In the preceding article in this column, I introduced some of the events of the great storm of 1992 that swept through the Caribbean and part of the south-eastern United States. Today I’ll review some of the valuable lessons learned at that time and how they have improved emergency response in the decades since the early 1990s.
In the wake of the demolition of thousands of homes, a surprising issue cropped up: insurance. As attorney Gary A. Poliakoff, JD explained in his 2004 article, “Lessons of Andrew and Iniki: Adequate insurance and document safety are just two of the lessons emerging from Hurricanes Andrew and Iniki.” one of the key lessons from Andrew was that the insurance industry needed to be better prepared to cope with widespread damage. In the aftermath of the 1992 hurricane, policy holders discovered in too many cases that they did not understand the limitations of the policies they had been paying for – sometimes for years. Many found that insurance payments covered only a fraction of their recovery costs. As a result, government agencies worked with insurance providers to improve coverage and clarity – sometimes with regulations imposed by appropriate agencies.
Another failing that was uncovered – sometimes literally – by Hurricane Andrew was that slipshod construction causes terrible damage in storms like Andrew. Apparently some government regulators had fallen into cozy arrangements with local builders and failed to enforce even the limited standards that might have helped reduce damages and costs. The decisions by many insurance companies to declare bankruptcy or to terminate coverage for undamaged homes infuriated residents.
So what are some of the lessons that have become standard thinking in the wake of Andrew? The Master’s of Public Administration program at Norwich University in Vermont includes two courses that bring students into detailed discussions of today’s standards.
The BC511 course, “Continuity of Government Operations,” is the first of two dealing with these essential matters; major topics include the following: * Organizational analysis * Risk and threat analysis * Mitigation and control strategy development
* Implementing organizational structure
A necessary component of all business continuity programs is to understand clearly who does what and why in each organization. A culture of inclusion and free exchange is essential for successful planning and implementation.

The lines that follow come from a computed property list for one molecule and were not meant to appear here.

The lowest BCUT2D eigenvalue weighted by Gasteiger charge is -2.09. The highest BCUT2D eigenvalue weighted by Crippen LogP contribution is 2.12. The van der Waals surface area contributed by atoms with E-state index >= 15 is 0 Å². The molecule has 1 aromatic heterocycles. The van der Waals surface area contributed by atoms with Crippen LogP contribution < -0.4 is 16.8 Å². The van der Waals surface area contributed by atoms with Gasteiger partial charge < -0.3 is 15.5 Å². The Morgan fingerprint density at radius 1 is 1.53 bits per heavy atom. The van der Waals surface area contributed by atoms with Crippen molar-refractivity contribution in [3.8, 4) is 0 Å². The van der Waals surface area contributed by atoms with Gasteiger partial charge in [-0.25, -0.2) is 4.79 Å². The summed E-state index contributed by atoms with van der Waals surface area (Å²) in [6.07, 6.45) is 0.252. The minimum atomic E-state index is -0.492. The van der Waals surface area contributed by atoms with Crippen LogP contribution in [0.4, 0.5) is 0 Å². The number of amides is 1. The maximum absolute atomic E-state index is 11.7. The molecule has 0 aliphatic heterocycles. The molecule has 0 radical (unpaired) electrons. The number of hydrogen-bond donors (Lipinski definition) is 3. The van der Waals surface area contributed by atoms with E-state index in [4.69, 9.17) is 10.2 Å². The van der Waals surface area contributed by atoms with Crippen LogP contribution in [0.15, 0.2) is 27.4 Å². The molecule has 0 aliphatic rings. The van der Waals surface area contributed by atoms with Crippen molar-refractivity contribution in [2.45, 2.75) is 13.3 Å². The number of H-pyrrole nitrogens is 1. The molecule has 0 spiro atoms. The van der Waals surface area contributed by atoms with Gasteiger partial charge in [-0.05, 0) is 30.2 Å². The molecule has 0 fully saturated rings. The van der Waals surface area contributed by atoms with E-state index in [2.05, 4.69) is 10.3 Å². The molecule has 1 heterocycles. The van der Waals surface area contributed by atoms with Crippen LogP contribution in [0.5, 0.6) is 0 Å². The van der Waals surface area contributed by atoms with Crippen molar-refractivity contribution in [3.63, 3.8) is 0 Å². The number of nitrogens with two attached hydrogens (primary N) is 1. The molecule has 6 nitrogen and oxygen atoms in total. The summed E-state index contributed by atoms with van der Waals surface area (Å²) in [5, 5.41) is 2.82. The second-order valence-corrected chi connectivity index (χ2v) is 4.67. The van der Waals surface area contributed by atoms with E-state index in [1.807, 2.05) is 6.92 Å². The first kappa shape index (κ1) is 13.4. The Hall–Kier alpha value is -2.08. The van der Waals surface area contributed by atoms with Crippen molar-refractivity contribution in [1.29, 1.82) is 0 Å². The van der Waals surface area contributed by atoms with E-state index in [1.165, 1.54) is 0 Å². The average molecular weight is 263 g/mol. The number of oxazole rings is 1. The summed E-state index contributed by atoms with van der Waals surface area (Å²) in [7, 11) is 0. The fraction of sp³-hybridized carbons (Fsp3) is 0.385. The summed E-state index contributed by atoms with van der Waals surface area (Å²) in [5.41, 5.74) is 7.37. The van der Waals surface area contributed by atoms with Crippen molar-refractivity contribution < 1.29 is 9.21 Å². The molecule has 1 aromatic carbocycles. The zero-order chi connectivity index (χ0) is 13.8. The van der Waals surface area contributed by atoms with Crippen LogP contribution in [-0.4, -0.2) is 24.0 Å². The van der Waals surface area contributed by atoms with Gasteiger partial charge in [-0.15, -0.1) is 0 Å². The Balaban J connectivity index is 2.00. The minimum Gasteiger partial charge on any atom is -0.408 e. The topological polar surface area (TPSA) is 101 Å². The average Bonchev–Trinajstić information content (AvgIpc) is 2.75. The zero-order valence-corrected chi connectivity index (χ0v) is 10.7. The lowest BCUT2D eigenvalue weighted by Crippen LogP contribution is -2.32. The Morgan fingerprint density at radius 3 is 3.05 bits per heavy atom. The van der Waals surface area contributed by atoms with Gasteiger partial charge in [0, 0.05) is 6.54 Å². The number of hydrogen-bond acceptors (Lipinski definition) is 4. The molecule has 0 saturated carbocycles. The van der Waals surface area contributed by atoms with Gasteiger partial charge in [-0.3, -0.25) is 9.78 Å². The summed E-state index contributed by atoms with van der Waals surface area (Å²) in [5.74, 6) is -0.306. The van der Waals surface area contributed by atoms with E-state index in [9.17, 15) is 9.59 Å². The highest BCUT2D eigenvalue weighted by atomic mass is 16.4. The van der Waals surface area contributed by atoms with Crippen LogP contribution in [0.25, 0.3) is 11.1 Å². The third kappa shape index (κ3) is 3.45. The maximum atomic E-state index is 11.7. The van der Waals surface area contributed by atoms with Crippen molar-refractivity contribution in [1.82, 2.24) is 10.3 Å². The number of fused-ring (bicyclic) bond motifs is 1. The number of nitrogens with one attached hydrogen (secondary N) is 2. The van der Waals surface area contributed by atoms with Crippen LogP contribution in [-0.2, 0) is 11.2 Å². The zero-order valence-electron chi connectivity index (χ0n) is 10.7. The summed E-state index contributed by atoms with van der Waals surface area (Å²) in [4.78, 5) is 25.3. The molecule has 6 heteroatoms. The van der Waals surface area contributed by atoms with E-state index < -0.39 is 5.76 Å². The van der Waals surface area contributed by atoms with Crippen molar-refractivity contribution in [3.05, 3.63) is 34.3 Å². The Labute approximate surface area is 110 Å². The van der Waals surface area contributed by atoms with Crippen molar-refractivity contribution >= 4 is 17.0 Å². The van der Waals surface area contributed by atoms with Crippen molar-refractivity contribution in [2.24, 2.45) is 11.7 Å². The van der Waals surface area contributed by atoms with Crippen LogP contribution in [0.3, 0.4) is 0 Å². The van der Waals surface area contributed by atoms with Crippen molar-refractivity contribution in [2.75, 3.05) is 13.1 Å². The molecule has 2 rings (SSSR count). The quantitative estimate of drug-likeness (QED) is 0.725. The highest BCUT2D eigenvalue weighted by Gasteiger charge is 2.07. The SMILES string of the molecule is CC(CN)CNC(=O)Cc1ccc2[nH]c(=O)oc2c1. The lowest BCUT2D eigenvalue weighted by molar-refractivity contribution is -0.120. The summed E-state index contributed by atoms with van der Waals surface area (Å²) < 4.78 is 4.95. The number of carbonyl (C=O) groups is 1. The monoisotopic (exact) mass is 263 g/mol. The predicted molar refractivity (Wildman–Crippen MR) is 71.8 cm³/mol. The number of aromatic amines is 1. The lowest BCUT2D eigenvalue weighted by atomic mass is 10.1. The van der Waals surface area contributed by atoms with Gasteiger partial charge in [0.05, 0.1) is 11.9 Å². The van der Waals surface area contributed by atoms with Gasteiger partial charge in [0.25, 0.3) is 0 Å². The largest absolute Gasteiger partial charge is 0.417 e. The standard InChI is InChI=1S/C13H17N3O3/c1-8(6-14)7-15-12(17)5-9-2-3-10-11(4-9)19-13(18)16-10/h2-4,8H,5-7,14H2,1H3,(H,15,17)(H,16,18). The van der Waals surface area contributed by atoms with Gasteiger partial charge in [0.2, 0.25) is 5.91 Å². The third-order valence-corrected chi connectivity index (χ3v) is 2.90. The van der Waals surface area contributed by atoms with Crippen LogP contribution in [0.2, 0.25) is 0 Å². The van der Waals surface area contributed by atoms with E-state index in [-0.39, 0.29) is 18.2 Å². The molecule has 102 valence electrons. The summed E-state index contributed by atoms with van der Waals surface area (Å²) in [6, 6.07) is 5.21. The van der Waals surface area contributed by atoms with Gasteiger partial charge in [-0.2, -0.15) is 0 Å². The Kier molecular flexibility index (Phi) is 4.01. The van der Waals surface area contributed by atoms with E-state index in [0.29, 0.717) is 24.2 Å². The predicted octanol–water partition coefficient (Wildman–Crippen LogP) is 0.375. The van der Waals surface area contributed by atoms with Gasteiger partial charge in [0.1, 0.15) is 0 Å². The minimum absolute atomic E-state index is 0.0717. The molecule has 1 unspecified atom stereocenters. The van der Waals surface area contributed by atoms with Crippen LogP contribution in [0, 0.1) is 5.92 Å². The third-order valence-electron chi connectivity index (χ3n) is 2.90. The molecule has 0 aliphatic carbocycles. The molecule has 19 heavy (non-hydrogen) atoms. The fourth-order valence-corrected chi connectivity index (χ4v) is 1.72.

Risk and threat analysis allows us to allocate resources rationally. Evaluate which components of the critical infrastructure your organization must coordinate with. Get to know the people in your areas of responsibility. Learn their priorities.
Look at a variety of threats and evaluate how each could affect the critical components of the systems for which you are responsible. Although you may not be able to derive precise probabilities for different types of damage, you can still get a sense of likelihood from published or historical records. Don’t worry about imprecision – these probabilities are just part of a method for setting priorities.
The annualized loss expectancy, or ALE, is a useful tool for estimating (that is, doing better than just guessing wildly) at the level of investment appropriate to protect different components of the systems you are including in the business continuity and disaster recovery planning. In information security, however, we have to be aware that the enormous variety of equipment, software and configurations precludes the kind of precision that actuaries have achieved in classifying risks for, say, building types. Nonetheless, ALEs do provide an excellent basis for exploring options for rational allocation of resources. Sometimes we can learn enough about risks to engage in Monte Carlo Simulation to arrive at overall probability distributions that we can constructively use in ALEs.
Whenever you are planning on changes to the usual way of doing business, remember that all organizations – including public agencies – are collections of people who have their own ideas, expectations and comfort zones. Don’t just order people to change – discuss the issues and gain their support. Listen honestly and openly to what they have to say – after all, they are experts in their own work and actually know much more about the details than a manager from several levels above or from a different agency.
The second of the two courses in the MPA concentration in Continuity of Government Operations is BC521, “Incident Management and Emergency Response.” Topics include * Developing response plan * Emergency operations centers * Emergency communications * Working with first responders * Best practices for * Developing off-site backups o Offsite work areas
o People and equipment for continuing operations
I’ll look in more detail at these topics in the third of these columns.
For additional readings, see
* DHS (2011). “Critical Infrastructure.”
* Kabay, M. E. (2009). “Understanding Computer Crime Studies and Statistics, v6.”
* Poliakoff, G. A. (2004). “Lessons of Andrew and Opal: Implementing a Disaster Plan.”
* US National Weather Service (1993). “Hurricane Andrew: South Florida and Louisiana: August 23-26, 1992.” Available as e-book and on paper.